ALEX Classroom Resource

  

Computer Science Principles Unit 5 Chapter 2 Lesson 12: Loops and Simulations

  Classroom Resource Information  

Title:

Computer Science Principles Unit 5 Chapter 2 Lesson 12: Loops and Simulations

URL:

https://curriculum.code.org/csp-18/unit5/12/

Content Source:

Code.org
Type: Lesson/Unit Plan

Overview:

In this lesson, students gain more practice using while loops as they develop a simulation that repeatedly flips coins until certain conditions are met. The lesson begins with an unplugged activity in which students flip a coin until they get five heads in total, and then again until they get three heads in a row. They will then compete to predict the highest outcome in the class for each statistic. This activity motivates the programming component of the lesson in which students develop a program that allows them to simulate this experiment for higher numbers of heads and longer streaks.

Students will be able to:
- use a while loop in a program to repeatedly call a block of code.
- use variables, iteration, and conditional logic within a loop to record the results of a repeated process.
- identify instances where a simulation might be useful to learn more about real-world phenomena.
- develop a simulation of a simple real-world phenomenon.

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Content Standard(s):
Digital Literacy and Computer Science
DLIT (2018)
Grade: 9-12
9) Demonstrate the ability to verify the correctness of a program.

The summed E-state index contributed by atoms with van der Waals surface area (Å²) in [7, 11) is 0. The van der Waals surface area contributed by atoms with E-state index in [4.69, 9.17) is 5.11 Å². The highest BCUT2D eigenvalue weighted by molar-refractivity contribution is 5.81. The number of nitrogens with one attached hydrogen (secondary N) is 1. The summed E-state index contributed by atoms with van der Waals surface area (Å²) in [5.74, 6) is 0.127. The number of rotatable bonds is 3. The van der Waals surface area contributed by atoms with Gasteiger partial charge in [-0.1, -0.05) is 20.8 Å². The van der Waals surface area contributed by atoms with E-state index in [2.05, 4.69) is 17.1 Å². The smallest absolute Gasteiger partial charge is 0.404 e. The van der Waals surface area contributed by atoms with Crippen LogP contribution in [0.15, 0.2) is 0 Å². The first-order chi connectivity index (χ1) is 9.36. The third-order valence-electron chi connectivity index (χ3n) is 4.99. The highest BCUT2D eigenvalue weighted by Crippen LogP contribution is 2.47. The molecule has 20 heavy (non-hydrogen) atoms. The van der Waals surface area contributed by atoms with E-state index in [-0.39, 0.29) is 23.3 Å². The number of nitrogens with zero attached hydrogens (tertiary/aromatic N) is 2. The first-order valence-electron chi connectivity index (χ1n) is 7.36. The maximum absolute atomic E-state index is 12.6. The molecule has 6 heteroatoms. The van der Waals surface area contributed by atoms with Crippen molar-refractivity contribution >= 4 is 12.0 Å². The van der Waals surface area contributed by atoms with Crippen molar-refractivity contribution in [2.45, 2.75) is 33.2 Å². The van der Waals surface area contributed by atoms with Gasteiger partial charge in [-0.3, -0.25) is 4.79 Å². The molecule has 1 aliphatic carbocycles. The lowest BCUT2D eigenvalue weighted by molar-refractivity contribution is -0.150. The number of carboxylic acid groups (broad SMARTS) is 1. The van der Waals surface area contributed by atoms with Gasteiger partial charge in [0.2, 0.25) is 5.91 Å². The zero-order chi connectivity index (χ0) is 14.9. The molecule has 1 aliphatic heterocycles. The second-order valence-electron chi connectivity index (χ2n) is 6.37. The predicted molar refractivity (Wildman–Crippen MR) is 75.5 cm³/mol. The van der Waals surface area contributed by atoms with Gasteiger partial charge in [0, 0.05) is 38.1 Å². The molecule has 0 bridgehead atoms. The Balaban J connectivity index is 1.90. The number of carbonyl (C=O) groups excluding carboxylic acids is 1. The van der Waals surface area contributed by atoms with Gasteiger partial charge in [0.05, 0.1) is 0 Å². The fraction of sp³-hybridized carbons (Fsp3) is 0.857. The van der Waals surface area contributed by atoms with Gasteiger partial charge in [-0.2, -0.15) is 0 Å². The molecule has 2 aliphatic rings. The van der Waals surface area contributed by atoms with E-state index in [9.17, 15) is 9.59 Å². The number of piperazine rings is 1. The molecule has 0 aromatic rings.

a. Develop and use a series of test cases to verify that a program performs according to its design specifications.

b. Collaborate in a code review process to identify correctness, efficiency, scalability and readability of program code.

Insight Unpacked Content
Evidence Of Student Attainment:
Students will:
  • apply the problem
  • solving process to a program to verify the correctness of the program.
a.
  • develop test cases to verify the performance of a program.
  • apply test cases to verify the performance of a program.
b.
  • identify correctness of program code while collaborating in a code review process.
  • identify efficiency of program code while collaborating in a code review process.
  • identify scalability of program code while collaborating in a code review process.
  • identify readability of program code while collaborating in a code review process.
Teacher Vocabulary:
  • compile
  • program
  • syntax
Knowledge:
Students know:
  • proper syntax and formatting for a coding language.
  • how to identify coding errors in a programming language.
a.
  • programs must be tested to verify that the desired task is executed properly.
  • testing a program requires a scenario where you can easily verify that the result of the program is correct/accurate.
b.
  • a program can contain one of the following properties, but not be an appropriate program: correctness, efficiency, scalability and readability
  • it is important to have others review your code.
  • that to be a quality program, code must be correct, efficient, scalable and readable.